As one of our mentors, Marie Forleo says, “Most of us have been programmed in exactly the WRONG way to deal with fear and instead find ourselves completely debilitated. Most people think fear means fu*k everything and run. And unfortunately, most people never break out of this misinformed, painful mind state.”

Fear can affect everything from our weight, to our job, to our relationships. It affects the way we treat people and the way we see the world. It can cause some serious pain, and yet it’s also something comforting we can hide behind. But it doesn’t have to be this way, and once we understand this concept, our whole life can change.

Once we embrace our fear without allowing it to hold us back, once we can stand in the arena and fight on in spite of it, we’ll have a better shot at getting what we really want.

Here are some simple ways to change your thoughts around fear:

  1. Get clear on your fears. WRITE THEM DOWN. Literally get your current fears out of your head and onto paper. This can be anything from having too much debt to not having an outfit for your date tonight.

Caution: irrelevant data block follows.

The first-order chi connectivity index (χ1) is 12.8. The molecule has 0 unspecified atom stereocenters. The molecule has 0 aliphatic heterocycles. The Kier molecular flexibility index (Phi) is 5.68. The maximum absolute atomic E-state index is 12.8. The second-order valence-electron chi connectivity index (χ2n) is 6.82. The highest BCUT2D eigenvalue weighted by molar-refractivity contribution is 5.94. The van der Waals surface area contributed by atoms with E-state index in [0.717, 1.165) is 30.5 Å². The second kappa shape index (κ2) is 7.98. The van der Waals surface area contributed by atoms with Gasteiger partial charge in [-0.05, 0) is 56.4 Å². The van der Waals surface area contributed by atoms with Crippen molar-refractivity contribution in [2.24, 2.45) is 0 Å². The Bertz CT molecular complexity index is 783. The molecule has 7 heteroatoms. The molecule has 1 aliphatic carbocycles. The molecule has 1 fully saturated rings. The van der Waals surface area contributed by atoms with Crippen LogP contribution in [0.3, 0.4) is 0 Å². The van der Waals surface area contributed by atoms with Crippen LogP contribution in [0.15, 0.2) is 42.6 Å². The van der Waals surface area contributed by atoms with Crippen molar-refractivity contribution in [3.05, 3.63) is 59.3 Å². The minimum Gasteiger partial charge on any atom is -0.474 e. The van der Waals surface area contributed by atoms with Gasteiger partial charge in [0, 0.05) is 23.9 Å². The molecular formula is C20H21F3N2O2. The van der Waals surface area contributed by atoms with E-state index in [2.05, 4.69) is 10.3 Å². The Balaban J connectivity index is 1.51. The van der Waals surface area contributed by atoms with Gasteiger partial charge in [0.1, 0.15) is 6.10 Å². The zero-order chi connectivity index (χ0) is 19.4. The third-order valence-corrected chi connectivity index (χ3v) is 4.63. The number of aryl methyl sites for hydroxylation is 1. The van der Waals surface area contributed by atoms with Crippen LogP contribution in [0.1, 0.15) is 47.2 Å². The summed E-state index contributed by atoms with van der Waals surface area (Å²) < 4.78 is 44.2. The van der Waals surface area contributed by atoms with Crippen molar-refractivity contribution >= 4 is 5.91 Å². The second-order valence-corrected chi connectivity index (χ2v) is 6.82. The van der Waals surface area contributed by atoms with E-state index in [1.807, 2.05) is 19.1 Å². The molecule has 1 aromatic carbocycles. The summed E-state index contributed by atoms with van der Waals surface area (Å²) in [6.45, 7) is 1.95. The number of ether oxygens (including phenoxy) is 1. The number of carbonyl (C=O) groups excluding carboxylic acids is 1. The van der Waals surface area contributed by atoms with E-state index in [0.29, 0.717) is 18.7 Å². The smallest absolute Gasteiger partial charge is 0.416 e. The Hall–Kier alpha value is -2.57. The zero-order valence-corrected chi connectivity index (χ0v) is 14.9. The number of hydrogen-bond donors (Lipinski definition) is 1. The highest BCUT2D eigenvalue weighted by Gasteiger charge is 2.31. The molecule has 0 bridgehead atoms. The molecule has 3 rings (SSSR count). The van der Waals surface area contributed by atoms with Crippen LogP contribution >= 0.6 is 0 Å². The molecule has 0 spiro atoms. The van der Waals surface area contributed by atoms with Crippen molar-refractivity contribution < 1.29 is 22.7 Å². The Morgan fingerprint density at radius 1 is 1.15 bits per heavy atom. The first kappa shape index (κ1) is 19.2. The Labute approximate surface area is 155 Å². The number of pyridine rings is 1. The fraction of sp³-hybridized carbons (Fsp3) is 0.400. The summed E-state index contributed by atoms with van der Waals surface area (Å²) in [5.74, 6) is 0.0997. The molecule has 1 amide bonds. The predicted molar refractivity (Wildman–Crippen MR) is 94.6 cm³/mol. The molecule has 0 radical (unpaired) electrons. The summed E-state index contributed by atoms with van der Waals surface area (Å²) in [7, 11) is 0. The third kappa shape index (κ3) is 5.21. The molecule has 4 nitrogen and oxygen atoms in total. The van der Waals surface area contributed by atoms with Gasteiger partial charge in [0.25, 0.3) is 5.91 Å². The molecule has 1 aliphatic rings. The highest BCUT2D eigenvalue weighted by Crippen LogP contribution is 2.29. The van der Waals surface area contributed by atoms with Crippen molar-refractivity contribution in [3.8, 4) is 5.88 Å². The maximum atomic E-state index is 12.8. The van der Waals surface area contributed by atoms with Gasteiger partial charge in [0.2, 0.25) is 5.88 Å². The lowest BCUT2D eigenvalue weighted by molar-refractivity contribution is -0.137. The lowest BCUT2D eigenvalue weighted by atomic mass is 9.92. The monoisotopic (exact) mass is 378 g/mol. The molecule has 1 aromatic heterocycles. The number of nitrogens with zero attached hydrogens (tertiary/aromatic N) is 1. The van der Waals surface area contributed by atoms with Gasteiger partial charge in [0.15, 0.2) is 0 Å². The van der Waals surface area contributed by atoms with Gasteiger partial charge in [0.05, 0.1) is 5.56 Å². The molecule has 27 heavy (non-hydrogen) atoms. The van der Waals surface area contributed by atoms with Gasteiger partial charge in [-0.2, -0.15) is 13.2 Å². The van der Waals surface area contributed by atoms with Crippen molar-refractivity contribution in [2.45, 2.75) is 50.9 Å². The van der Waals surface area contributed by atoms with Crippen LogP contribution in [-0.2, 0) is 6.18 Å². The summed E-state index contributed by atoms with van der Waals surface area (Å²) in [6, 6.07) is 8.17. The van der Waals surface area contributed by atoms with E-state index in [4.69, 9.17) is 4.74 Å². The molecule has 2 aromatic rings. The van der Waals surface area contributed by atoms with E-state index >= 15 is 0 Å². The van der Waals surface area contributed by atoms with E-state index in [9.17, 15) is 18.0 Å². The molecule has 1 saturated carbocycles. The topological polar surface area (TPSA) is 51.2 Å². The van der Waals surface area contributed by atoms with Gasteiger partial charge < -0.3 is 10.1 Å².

2. Talk about them. Have a conversation with someone you trust and are comfortable talking to about anything (could be a friend, therapist, Health Coach, business partner, family member). When we’re in what feels like a safe environment, we’re able to bring our fears to the forefront, and just opening up about them can help move us along.
  3. Play the game. Whenever fear comes up, ask yourself: “Okay yes this is scary, but what’s the worst that could happen? How likely is it? And what is your plan should that actually happen?” Just keep asking yourself that question as the fears come up and you’ll see that usually, the worst case scenario isn’t as terrifying as it seems. It rarely ends in sudden death. Accept for like, in sky-diving or something, not usually the esoteric stuff.
  4. Let go of what other people think. Oof, I know, easier said than done. But it’s important, and it’s the first guidepost for wholehearted living according to Brené Brown. Imagine what you could accomplish if you spent less time being afraid of what other people think? Life could be really, truly amazing.

How about you? Is this something you struggle with? Do you have a go-to move for dealing with fear? Please leave a comment and share below!

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Bridget

Author Bridget